The cost of employee turnover is higher than you may think. Attrition costs can add up to 1.5 – 5 times the employee’s salary, not to mention the negative cycle that comes with a high turnover rate: Lowered morale, lowered productivity and innovation, poor employment brand and referrals, and lowered customer satisfaction and profitability. Here are nine steps to avoid the cycle and recruiter proof your company.
It’s important to maintain an open dialogue with employees at every level. The companies that have a low employee turnover are those who regularly share, discuss, and even evolve the corporate vision using employee input. Encourage, or even require regular manager-employee communications and ask for feedback. During these discussions, be open about your own commitment to the organization and your vision for its success, and don’t shy away from direct questions; what do you want? Why do you stay?
Keep on top of current conditions and opportunities in the market, including salary standards. You put yourself at a great disadvantage for retaining top performing employees if you aren’t educated on market conditions and what the competition is offering. Once you know what else is out there, commit to remaining on par with related roles and opportunities, or balance salary with other important trade-offs. To that note, make sure you understand what your employees think is important and do what you can to offer it.
As go your leaders, so goes your team. Focus efforts on your top talent, those high performing employees that make the company better and influence those around them. When they leave, replace your top performers quickly, ideally with even better talent. The added cost will pay off in reduced employee turnover and saved attrition costs.
Know what each of your employee’s career goals are, and then help them achieve that career success – even if it’s not with your company. The loyalty you create will drive long-term benefits in referral (and occasional return) of employee alumni.
The most commonly cited employee frustration is lack of communication or feedback. The best approach is weekly one-on-one meetings between a manager and each person they oversee. It doesn’t have to be formal, and can be quick, but touching base is important. If weekly meetings are out of the question, casual monthly or quarterly touch-base conversations are the next best thing.
“I shouldn’t have to thank my employees; I’m paying them to do their job well and that should be enough”.
This is the most common mistake companies make. The emotional satisfaction of being appreciated is more important than money for most people. A simple but genuine “thank you” or “great job” can go a long way to making employees feel valued.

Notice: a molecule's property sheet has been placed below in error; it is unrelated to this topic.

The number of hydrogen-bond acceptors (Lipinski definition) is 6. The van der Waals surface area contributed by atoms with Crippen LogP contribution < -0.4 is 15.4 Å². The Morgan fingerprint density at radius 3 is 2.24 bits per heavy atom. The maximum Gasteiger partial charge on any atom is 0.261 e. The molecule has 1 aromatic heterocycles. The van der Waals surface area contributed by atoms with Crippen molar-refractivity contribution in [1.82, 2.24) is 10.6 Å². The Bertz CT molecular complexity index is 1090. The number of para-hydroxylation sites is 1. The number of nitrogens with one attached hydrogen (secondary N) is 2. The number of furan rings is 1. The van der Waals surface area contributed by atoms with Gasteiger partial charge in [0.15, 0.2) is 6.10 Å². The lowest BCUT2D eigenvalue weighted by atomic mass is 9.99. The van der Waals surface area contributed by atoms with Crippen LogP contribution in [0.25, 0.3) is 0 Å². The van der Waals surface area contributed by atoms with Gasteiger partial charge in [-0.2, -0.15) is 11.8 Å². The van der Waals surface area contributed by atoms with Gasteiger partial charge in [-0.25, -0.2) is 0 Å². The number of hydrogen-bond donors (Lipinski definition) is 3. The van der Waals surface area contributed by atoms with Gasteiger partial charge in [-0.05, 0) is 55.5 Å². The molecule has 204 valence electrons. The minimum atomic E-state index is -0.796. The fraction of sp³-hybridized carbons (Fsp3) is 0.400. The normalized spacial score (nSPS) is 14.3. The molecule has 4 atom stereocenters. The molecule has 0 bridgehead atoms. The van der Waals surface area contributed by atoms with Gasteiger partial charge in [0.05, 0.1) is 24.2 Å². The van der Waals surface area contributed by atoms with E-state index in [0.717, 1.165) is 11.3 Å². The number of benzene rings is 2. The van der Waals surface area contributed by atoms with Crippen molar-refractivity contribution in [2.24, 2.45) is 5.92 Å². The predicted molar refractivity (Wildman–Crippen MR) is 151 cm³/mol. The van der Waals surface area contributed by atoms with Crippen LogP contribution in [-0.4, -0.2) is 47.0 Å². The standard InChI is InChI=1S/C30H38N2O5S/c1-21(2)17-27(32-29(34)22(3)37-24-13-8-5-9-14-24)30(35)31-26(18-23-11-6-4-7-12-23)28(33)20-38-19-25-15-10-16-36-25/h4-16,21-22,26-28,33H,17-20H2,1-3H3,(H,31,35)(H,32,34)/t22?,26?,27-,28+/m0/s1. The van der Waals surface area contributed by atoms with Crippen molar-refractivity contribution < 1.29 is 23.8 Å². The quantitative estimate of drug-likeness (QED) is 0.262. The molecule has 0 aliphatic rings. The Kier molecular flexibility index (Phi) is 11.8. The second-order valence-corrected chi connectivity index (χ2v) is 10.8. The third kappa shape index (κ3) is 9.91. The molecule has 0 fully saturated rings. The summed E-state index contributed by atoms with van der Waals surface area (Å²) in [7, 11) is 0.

Make sure to give people work that is interesting and challenging to them. Keep in mind that people with the same title or position may have different ideas of what is interesting or challenging. Let employees provide input into the work they do, and allow high achievers to work on special projects. Keep people challenged and you will keep them engaged.
Great companies, that attract and retain great employees, generally have leaders, group leaders, and managers that are committed to the success and career growth of their people. When people lose faith and/or respect in their leaders, they begin looking for an exit.
Build community among your team and among your leaders. This is the most important thing a company can do to build employee longevity. Think about your own experiences; nobody wants to leave a work environment where they’re surrounded by their friends.
So what do you do when headhunters are calling to steal away your best employees? Nothing. Let them call. Let your employees speak to them, and encourage an open dialogue. Doing this removes the “forbidden fruit” allure and ultimately your company appears self-confident. The most important strategy is to be proactive rather than RE-active by making employee satisfaction an ongoing priority, and being able to provide great answers to the question, “why do I want to stay here?”
For more on reducing employee turnover, check Gary Hinde’s Employee Motivation: 3 Insights From A Headhunter
IQ PARTNERS helps companies hire better, hire less & retain. Our recruiters specialize in Marketing, Communications, Consumer Goods & Services, Legal, Retail, Sales, Technology, Finance, Life Sciences, HR & Operations, and Construction, Property & Real Estate. IQ PARTNERS has its head office in Toronto and operates internationally via Aravati Global Search Network. Click here to view current job openings.
Mark leads Canada’s largest Marketing Communications & Media recruitment practice. Leveraging close to two decades of industry experience in the Marketing Services and Agency businesses, he has been responsible for hiring, developing, and retaining top talent as Vice-President with companies such as Young & Rubicam, Wunderman, and J. Walter Thompson.